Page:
The Charlotte Hornets (formerly the Charlotte Bobcats) finished tenth in the Eastern Conference with a record of 33-49. While many NBA experts did not expect them to have a strong season, they did not expect them to underachieve as much as they did. The Hornets had a solid core with veteran Al Jefferson (center) and young stars, Kemba Walker (point guard) and Michael Kidd-Gilchrist (small forward). With solid role players, they were expected to make the playoffs at the very least.
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What They Did:
The Hornets drafted Frank Kaminsky, a , power forward from Wisconsin. Kaminsky is not projected to be an impact star, but he has good potential. He has a nice outside stroke and great passing skills. However, he lacks a post-up game and his defensive skills are a work in progress. He will be an excellent addition to the Charlotte offense as he will complement Paul Millsap excellently as a big man who can stretch the floor.
Charlotte also acquired Jeremy Lin from the Lakers for a second round draft pick. While Lin is not the best of point guards, he does provide solid play off the bench and adds some much needed depth to the point guard position for Charlotte. The Hornets also signed Nic Batum (shooting guard). He will be able to step into their starting lineup and provide them with some decent offense per game.
What They Did Not Do:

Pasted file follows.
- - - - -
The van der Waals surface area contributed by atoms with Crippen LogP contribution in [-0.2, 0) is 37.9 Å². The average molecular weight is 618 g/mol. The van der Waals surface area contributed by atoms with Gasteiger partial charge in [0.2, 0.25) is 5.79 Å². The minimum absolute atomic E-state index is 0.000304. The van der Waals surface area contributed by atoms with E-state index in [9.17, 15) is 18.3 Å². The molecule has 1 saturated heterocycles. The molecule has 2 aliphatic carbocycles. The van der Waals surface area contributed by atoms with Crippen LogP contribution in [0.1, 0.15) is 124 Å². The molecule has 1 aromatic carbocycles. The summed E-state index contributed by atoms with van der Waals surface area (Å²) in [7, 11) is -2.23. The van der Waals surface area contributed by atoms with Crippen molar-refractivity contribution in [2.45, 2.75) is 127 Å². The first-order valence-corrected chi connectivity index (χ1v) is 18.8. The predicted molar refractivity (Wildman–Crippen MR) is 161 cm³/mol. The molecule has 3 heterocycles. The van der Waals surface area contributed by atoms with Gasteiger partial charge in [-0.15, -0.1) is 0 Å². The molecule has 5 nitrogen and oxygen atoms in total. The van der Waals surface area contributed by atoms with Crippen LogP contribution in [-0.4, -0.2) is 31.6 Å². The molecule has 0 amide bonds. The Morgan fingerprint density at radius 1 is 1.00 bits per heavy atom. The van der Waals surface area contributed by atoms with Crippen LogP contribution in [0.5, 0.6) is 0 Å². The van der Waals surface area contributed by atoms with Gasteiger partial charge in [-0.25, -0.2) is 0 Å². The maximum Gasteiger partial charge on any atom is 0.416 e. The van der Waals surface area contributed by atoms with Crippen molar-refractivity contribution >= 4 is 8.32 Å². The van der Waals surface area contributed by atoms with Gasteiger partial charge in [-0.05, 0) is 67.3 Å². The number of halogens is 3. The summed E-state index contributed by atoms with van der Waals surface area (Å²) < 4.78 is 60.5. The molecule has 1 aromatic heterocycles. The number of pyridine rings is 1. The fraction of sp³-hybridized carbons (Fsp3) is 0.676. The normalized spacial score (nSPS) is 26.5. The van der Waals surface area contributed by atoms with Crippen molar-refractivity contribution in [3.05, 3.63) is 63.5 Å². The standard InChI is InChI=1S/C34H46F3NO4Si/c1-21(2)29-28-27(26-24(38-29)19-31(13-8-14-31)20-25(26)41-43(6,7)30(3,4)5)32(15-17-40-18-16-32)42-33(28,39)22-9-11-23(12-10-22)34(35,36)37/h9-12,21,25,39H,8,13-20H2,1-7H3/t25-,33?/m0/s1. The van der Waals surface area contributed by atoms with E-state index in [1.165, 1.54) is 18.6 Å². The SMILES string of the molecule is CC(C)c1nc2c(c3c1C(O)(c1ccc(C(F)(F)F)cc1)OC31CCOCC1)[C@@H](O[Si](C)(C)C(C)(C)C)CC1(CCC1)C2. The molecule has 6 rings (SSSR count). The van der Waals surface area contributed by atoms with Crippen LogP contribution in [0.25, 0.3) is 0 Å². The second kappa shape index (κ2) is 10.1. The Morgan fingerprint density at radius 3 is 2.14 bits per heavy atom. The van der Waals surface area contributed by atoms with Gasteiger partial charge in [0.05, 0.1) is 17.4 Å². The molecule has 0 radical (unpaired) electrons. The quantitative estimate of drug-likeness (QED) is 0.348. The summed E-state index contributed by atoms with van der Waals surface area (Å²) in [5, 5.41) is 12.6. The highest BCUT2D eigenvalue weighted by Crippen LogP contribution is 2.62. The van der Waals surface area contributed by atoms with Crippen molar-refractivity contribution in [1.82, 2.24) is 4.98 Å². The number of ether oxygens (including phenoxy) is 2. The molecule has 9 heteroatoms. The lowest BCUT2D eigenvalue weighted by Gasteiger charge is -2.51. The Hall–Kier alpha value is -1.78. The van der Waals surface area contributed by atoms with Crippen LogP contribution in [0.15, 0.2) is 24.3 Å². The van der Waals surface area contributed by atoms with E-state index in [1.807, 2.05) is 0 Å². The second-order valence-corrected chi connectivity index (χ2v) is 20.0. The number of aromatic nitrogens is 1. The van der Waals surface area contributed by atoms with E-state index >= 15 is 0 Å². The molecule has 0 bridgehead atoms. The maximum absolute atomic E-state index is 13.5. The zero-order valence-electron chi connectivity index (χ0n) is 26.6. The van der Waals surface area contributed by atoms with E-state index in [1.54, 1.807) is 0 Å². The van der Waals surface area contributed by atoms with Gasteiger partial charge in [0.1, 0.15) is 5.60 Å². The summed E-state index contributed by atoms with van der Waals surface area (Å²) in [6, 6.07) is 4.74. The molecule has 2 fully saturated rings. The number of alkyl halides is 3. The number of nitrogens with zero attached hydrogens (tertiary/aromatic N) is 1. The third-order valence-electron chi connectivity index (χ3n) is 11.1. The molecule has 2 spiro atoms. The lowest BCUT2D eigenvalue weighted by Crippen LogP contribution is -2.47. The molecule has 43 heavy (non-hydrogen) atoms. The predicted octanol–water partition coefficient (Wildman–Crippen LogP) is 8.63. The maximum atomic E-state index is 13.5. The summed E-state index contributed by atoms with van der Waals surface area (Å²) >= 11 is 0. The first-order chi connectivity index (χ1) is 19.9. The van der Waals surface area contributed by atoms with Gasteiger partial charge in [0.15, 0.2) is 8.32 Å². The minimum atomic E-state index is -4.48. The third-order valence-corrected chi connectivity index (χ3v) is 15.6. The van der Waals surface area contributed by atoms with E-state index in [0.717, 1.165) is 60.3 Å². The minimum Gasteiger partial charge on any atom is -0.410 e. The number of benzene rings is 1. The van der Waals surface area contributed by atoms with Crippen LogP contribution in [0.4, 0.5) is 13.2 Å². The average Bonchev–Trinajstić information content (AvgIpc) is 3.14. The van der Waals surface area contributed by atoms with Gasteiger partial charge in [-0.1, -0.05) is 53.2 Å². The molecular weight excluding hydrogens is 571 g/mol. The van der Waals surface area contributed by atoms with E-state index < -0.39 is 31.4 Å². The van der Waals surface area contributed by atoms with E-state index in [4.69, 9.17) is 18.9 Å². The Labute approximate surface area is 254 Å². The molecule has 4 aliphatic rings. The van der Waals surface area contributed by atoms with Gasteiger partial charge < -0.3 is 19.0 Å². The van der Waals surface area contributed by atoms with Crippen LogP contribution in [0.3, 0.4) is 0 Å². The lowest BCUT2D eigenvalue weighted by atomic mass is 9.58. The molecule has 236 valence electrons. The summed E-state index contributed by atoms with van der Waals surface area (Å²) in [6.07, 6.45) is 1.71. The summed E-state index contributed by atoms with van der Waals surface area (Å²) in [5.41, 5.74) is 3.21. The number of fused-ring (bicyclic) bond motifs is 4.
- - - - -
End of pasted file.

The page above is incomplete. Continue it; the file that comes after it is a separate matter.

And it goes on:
The Hornets failed to add a major star. They were listed as one of the teams expected to pursue LaMarcus Aldridge and DeAndre Jordan. However, they did not even make an attempt on either player. Star players make playoff teams in this league and, in order to properly contend for a championship, a team must have more than one star player. The Hornets’ failure to add a star player will limit their ability to move up in the conference next year.
What to Expect Next Year:
The Hornets did a decent job of improving themselves this offseason. They already had a good starting lineup anchored by Millsap, Walker, and Kidd-Gilchrist. The additions of Frank Kaminsky and Nic Batum should improve their offensive production significantly. However, Charlotte will not be an elite team based on their lack of star power. Consequently, it is reasonable to expect that they will make the playoffs but will not last past the first or second rounds.
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